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4 Best Practices for Big Data Privacy

big data, data, data privacy, privacy, security, data security, cloud, cloud storage

Source: TechTarget

Introduction 

Big data is becoming a more popular method of gathering data for business purposes.  It seems like it isn’t just for storing data anymore.  As a result, more companies are using the data to gather useful information via business events.  This can be anything from reviewing contracts to finding new ways to entice potential customers to your store.  Because of this it doesn’t have the old way of doing things like passing information from the company server to data storage.  Consequently, it uses virtualization architecture to draw from large content stores and archives; as a result of finding this information, it becomes a global resource.  In turn this allows for better forecasting and predictions that might actually work. 

Sources of Privacy Concerns 

  • Quality and Accuracy of Data – How will it possibly negatively affect people in decisions being made?  How does the Internet affect data through possible bad Internet searches?  Is it possible that the scientist looking up the information might be using unverified information without realizing it? 

Best Practices in Big Data Privacy 

  1. Developing High Competency – You need to become extremely proficient in finding, buying and managing cloud services which are considered an intragyral part of big data for keeping costs down.    There are also companies that prefer not to make the investment and in its place use cloud-based applications, infrastructure, and processing power.  Anyways around it, to ensure privacy there has to be constant monitoring and audits of cloud services that your company is using.  Checking on data integrity, confidentiality and availability are all a must. 
  2. Implementing Converged Storage – It’s much more efficient and reduces possible errors.  Because of this, it increases data quality and accuracy.  There’s going to be a reducing of duplicate data being stored in the same locations and increase cost efficiency too. 
  3. Properly Sanitizing Data –  Make sure to analyze, filter, join, diagnose data at the earliest possible touch points.  It’ll make work much easier without having to go back fixing errors while saving you money in the long run.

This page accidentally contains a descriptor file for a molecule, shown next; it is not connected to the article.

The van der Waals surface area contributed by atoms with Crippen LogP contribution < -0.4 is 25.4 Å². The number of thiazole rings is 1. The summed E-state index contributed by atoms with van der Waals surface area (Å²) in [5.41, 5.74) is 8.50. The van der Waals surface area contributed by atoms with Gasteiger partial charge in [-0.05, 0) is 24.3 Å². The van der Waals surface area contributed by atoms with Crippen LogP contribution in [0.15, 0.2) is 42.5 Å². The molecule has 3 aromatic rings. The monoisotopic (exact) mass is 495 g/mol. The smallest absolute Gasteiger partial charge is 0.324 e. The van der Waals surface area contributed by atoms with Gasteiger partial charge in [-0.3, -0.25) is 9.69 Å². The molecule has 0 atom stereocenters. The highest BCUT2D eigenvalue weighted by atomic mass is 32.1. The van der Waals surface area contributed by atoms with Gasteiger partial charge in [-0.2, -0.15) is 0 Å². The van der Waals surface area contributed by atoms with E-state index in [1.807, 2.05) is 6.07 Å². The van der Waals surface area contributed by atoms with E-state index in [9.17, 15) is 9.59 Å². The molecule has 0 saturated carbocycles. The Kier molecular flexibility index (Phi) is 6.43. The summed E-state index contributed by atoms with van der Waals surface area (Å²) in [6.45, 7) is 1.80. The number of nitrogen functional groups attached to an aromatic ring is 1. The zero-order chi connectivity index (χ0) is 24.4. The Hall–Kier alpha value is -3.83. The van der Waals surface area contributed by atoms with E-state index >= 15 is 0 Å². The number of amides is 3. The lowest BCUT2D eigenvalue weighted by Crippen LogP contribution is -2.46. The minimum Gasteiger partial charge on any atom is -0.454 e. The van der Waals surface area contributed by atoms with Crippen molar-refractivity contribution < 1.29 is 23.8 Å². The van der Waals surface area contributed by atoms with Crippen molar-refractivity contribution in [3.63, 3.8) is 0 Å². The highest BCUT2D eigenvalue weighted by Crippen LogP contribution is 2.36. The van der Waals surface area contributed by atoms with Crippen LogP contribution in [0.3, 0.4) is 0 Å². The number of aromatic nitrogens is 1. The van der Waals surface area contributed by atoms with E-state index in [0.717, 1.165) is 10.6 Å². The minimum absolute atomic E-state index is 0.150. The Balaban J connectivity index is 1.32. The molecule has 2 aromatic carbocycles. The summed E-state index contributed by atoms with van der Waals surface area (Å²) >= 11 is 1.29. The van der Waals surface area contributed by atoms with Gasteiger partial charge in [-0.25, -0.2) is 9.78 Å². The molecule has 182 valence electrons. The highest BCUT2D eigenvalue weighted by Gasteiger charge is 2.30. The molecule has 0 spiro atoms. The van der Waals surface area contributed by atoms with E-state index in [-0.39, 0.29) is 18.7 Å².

4. Encourage and Invite – Make some sort of process for consumers to be able to gain access to, review and correct information already collected on them, being at no cost and user-friendly.  Ensure finding privacy policies are easy to reach.  Most of all, make sure to have an easy way for people to contact you with questions or concerns that they have.   Transparency and ease of access to be able to talk to you is key. 

Summary 

Asking for the consent of gathering information is not enough now.   In conclusion, there’s so much gathering of data from others that it isn’t really a question to ask.  More on point is something like telling customers how they can restrict the use of their information or delete it.  Consequently, it’s not something that all companies would offer to their customers, therefore you should try it.  This is something that most likely is going to become a requirement for companies to tell customers in the future.  It seems that enabling privacy using best practices is going to be your best bet.  Most noteworthy it will help to increase the levels of trust and transparency that you and your customers will have in the long run, while saving money at the same time. 

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